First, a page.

Introduction

SIWSL (Sign in with SimpleLogin) Docs

Welcome to SIWSL, a open-source, privacy-focused login service 🎉!

SimpleLogin created for privacy-conscious developers like you. Your users have total control over what information they want to share when they sign up for your website with SimpleLogin 👇

Instead of the confusing and over-complex experiences of Login with Google/Facebook docs, SimpleLogin docs is simple and meant to facilitate your life.

Quick Start

The easiest way to try out SIWSL is via SimpleLogin SDK.

Step 1: Create a index.html file

that has a Sign in with SimpleLogin button

<button id="btn-simplelogin">
    Sign in with SimpleLogin
</button>

<div id="user-info"></div>

<!-- Include SimpleLogin JS SDK -->
<script src="https://simplelogin.io/sdk/sdk.js"></script>

<script>
// Init SimpleLogin. "quickstart" is the SimpleLogin AppID
SL.init("quickstart");

// Call SL.login when user clicks on the login button
// Upon successful login, you will have access to the user information
document.getElementById("btn-simplelogin").onclick = function(e) {
  SL.login(function(user) {
    console.log("got user from SL SDK", user);

    document.getElementById("user-info").innerHTML = `
    email: ${user.email} <br>
    name: ${user.name} <br>
    avatar: <img src="${user.avatar_url}">
    `
  })
}
</script>

Step 2: Run a local web server

You can use any static server, for example Python http.server module:

python3 -m http.server

or NodeJS http-server module

npx http-server -p 8000

Now you should now be able to sign in with SimpleLogin on http://localhost:8000 🎉


User Info

SIWSL allows you to obtain the following informations from a person:

  • email: either their personal email address or an email alias.

  • name: their name.

  • avatar_url (optional): only if this person has decided to share their profile picture. This url is expired in 1 week.

The next section quickly introduces OAuth2 and what flow should be used. If you already have strong understanding on OAuth2, please head directly to App

Overview

From the user point of view, the login experience is consisted of 2 steps:

  1. User clicks on Sign in with SimpleLogin button, gets redirected to SimpleLogin authorization page. User will be asked if they want to share their information with your app/website.

  2. User accepts, gets redirected back to your application and are authenticated.

Flow

From your app’s point of view, the flow is the following:

  1. User clicks on Sign in with SimpleLogin, you app generates a redirection url to SimpleLogin that contains information about your website/app, e.g. https://app.simplelogin.io/oauth2/authorize?client_id={AppID}&redirect_uri={your_callback_url} where {AppID} is your SimpleLogin AppId and {your_callback_url} is the url that user will be redirected back in the next step.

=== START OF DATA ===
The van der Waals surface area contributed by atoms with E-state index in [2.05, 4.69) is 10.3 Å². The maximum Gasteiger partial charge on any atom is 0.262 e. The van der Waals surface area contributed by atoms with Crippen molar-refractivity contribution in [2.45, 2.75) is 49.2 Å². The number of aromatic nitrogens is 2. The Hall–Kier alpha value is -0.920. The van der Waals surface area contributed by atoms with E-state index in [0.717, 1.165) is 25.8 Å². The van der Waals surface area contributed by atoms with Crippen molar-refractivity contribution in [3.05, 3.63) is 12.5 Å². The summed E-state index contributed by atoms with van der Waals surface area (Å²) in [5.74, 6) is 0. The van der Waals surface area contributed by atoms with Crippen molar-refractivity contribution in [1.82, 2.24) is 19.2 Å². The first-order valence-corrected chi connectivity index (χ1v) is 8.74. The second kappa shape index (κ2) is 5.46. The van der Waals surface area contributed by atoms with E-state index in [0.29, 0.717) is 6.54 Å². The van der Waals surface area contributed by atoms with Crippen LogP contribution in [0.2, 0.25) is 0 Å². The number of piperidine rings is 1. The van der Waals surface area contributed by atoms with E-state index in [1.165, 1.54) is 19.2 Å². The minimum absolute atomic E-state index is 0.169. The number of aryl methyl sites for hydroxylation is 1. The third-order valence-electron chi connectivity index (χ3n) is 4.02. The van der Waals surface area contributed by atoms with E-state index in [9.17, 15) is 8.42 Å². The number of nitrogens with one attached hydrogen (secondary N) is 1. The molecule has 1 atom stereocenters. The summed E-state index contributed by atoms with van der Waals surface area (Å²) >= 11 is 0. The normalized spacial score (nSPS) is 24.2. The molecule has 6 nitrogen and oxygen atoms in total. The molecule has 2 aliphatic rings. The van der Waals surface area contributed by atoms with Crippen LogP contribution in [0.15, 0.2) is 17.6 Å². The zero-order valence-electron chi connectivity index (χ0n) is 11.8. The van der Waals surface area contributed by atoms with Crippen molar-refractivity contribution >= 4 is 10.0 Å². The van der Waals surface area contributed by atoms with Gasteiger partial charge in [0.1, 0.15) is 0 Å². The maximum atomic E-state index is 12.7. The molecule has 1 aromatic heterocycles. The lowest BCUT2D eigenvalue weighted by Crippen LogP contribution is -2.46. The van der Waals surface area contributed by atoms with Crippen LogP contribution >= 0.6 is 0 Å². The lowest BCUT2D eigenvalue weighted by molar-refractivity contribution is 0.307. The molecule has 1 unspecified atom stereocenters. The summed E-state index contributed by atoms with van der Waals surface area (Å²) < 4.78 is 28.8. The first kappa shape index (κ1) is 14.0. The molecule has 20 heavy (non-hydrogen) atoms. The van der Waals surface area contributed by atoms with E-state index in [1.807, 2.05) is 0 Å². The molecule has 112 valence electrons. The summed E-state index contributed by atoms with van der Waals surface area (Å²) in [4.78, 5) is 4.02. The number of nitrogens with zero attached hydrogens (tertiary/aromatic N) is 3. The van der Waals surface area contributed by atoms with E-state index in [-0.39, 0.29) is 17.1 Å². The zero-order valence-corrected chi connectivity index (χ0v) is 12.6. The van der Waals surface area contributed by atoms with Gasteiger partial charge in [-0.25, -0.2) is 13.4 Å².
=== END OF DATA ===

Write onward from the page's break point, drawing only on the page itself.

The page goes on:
2. User approves sharing data with your app, gets redirected back with {your_callback_url} along with a special grant that allows you to get user information. At this point there are 2 possibilities:

    • the grant is an access token, in this case it’s the implicit flow: you can use access token to call user info endpoint at https://app.simplelogin.io/oauth2/user_info and gets the user info.
    • the grant is a code, in this case it’s the code flow: you need an additional step to get the access token by calling the token endpoint at https://app.simplelogin.io/oauth2/token using code. The next step is the same as the previous case where you can get user info using the access token.

Code Flow

If you have access to your back-end (Php, Python, etc), we recommend using Code Flow which is more secure: the code is transferred using browser redirection but the access token is exchanged in a backend-to-backend call.

The url that user is redirected to after the first step would be {your_callback_url}?code={code}

Implicit Flow

If you don’t have access to your back-end or it is difficult to modify back-end code, you should use the Implicit Flow where the access token is sent via browser redirection.

The url that user is redirected after the first step would be {your_callback_url}#access_token={access_token}. Please note that here # (fragment) is used instead of ? (query) to avoid the access token from hitting your back-end which should have nothing to do with it.

Please note that the implicit flow will probably be replaced soon by the PKCE. Support for PKCE is on SimpleLogin roadmap. Its use will be transparent in SimpleLogin SDK, meaning that you don’t need to change anything.

Standing on the shoulders of giants

SimpleLogin follows the protocols OAuth2 and OpenID Connect, the same standards that power Facebook/Google/Apple/etc login. SimpleLogin is therefore compatible with almost all libraries that support these protocols. The integration consists most of the time of putting the right endpoints 😉

Now please head directly to App to create your first SimpleLogin App!